Consumer Financial Services Alert - November 17, 2009 November 17, 2009
In This Issue

Fed Finalizes Overdraft Rule

The FRB issued a final rule that prohibits banks from charging overdraft fees on ATM and one-time debit card transactions without consumer consent. The rule requires banks to provide consumers with the right to opt in, or affirmatively consent, to the bank’s overdraft service for ATM and one-time debit card transactions. The rule does not adopt the proposed opt-out alternative. Other types of transactions, such as check and ACH transactions are not subject to the opt-in requirement. Under the rule, notice of the opt-in right must be provided, and the consumer’s affirmative consent obtained, before fees or charges may be assessed on the consumer’s account for paying overdrafts on ATM and one-time debit card transactions. The opt-in requirement applies to both existing and new accounts. The rule adopts a model form that banks may use to satisfy the notice requirement. The rule requires that consumers be provided a “reasonable opportunity” to opt in, and the rule contains a number of examples on how this standard may be satisfied in its commentary.

The rule also prohibits banks from conditioning the payment of overdrafts for checks, ACH transactions, or other types of transactions on the consumer also opting into the bank’s payment of overdrafts for ATM and one-time debit card transactions. Banks are also prohibited from declining to pay checks, ACH transactions, or other types of transactions that overdraw the consumer’s account because the consumer has not opted into the bank’s overdraft service for ATM and one-time debit card transactions.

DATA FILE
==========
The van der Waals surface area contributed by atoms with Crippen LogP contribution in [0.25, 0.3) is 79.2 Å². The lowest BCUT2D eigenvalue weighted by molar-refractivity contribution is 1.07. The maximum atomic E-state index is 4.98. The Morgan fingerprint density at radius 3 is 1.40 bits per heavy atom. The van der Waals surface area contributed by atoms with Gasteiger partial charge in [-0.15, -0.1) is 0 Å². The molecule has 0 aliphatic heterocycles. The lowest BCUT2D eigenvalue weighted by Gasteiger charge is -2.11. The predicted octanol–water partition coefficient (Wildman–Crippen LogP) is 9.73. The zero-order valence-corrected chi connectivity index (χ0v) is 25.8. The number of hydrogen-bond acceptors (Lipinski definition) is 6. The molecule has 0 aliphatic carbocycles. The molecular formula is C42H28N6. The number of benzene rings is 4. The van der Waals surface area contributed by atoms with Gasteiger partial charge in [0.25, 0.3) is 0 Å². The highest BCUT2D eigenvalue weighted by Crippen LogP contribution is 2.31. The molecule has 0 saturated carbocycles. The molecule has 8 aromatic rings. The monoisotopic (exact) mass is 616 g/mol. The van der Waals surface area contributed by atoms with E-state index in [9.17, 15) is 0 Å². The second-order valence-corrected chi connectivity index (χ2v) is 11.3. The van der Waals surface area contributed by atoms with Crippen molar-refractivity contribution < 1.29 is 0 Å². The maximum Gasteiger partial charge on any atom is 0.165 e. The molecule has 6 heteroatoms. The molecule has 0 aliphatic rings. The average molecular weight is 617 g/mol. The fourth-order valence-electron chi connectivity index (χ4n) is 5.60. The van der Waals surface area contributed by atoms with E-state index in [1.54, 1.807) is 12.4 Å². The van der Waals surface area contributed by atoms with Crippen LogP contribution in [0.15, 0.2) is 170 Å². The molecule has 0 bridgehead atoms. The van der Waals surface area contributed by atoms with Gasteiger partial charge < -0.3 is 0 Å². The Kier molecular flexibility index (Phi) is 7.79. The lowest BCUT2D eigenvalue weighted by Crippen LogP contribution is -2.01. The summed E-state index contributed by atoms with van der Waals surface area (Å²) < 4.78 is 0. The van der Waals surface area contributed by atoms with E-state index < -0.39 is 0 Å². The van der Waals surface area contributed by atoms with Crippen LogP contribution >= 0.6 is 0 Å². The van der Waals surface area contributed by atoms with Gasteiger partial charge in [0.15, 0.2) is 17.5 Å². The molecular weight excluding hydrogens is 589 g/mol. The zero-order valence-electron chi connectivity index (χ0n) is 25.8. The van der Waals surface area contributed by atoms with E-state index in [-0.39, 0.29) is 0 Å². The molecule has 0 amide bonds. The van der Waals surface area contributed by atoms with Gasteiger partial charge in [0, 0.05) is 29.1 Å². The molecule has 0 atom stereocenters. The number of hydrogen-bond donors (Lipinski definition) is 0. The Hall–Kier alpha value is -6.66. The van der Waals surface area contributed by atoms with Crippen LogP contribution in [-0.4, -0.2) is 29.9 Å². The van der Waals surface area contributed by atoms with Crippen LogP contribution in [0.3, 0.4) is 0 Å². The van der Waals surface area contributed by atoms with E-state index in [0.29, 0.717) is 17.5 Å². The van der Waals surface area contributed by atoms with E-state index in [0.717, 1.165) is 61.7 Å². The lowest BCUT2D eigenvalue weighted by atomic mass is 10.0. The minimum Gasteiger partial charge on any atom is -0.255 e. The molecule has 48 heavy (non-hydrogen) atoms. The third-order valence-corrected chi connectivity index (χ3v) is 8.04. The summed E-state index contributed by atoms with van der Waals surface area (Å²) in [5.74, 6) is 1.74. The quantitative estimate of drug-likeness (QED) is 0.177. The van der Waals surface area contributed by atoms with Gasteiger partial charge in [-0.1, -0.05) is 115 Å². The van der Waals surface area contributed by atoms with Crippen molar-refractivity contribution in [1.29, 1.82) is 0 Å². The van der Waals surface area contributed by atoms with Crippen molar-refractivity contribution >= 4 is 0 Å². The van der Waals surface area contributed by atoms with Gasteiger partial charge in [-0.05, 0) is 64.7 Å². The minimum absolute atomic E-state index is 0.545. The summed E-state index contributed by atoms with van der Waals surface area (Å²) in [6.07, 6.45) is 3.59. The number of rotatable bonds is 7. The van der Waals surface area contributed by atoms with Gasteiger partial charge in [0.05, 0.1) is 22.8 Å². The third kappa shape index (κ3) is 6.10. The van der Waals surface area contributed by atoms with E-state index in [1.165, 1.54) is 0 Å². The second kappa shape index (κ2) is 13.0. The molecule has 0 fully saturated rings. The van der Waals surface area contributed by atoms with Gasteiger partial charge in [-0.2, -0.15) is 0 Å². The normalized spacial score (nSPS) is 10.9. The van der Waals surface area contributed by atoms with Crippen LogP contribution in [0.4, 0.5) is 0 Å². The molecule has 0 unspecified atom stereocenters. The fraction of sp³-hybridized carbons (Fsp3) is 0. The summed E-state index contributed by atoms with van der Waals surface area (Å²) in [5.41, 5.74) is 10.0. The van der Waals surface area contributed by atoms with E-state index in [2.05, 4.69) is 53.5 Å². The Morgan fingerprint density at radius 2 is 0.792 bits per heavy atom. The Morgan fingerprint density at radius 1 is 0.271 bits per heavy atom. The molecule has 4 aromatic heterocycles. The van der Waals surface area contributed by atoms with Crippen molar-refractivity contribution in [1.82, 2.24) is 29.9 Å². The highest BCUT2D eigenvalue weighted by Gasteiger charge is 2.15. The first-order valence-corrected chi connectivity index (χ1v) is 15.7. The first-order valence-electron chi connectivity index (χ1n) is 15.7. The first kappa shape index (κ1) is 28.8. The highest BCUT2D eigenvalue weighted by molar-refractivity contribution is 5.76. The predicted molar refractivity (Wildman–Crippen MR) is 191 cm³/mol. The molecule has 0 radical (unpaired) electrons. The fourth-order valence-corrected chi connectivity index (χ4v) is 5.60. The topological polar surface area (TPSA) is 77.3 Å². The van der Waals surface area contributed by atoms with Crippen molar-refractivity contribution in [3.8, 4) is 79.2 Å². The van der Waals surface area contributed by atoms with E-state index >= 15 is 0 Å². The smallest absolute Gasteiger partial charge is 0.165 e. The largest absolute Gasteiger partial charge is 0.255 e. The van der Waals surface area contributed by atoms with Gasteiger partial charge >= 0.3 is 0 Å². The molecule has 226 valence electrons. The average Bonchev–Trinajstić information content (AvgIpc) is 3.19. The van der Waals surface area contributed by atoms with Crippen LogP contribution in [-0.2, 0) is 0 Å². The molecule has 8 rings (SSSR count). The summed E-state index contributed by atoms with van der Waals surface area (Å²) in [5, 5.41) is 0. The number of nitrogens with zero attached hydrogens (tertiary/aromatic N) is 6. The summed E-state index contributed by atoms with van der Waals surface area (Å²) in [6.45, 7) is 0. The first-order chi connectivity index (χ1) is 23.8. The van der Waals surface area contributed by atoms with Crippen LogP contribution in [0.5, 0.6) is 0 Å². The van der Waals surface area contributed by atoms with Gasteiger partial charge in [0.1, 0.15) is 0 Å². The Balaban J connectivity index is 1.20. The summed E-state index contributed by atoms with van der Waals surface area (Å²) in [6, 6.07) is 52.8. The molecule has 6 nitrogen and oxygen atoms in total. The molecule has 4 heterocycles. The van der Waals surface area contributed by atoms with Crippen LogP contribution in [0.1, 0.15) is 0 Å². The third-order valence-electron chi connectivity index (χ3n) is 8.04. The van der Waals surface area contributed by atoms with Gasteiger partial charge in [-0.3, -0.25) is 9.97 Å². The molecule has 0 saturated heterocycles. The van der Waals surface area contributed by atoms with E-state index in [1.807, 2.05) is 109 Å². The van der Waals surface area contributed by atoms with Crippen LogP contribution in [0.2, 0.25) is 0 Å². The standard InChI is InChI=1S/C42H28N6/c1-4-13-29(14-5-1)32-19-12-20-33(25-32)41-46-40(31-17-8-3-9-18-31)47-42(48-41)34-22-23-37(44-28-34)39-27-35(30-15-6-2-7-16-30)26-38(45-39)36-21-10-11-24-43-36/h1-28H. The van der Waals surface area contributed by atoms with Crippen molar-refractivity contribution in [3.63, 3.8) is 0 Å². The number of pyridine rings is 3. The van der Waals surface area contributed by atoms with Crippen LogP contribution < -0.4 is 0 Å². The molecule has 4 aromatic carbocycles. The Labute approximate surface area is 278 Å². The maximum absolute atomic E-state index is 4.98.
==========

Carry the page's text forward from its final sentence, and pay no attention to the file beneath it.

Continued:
For consumers who do not opt into the bank’s overdraft service for ATM and one-time debit card transactions, the rule requires banks to provide those consumers with the same account terms, conditions and features that they provide to consumers who do opt in, except for the overdraft service for ATM and one-time debit card transactions. The rule does not adopt the proposed alternative that would have allowed banks to vary the terms, conditions or features of the “no opt-in” account if the differences were not so substantial as to effectively compel a reasonable consumer to opt in.

The rule does not adopt the proposed exception to the overdraft fee prohibition for transactions authorized on a bank’s reasonable belief that the consumer’s account has sufficient funds to cover the transaction. The rule also does not adopt the proposed exception for transactions where a merchant or other payee presents a debit card transaction by paper-based means, rather than electronically using a card terminal, and the bank has not previously authorized the transaction.

The FRB decided not to include the debit holds proposal in the rule, believing that a more comprehensive approach among banks, card networks and merchants may be required to effectively address this issue. The FRB also stated that it is not taking action now on transaction posting order concerns, and it will continue to assess this issue.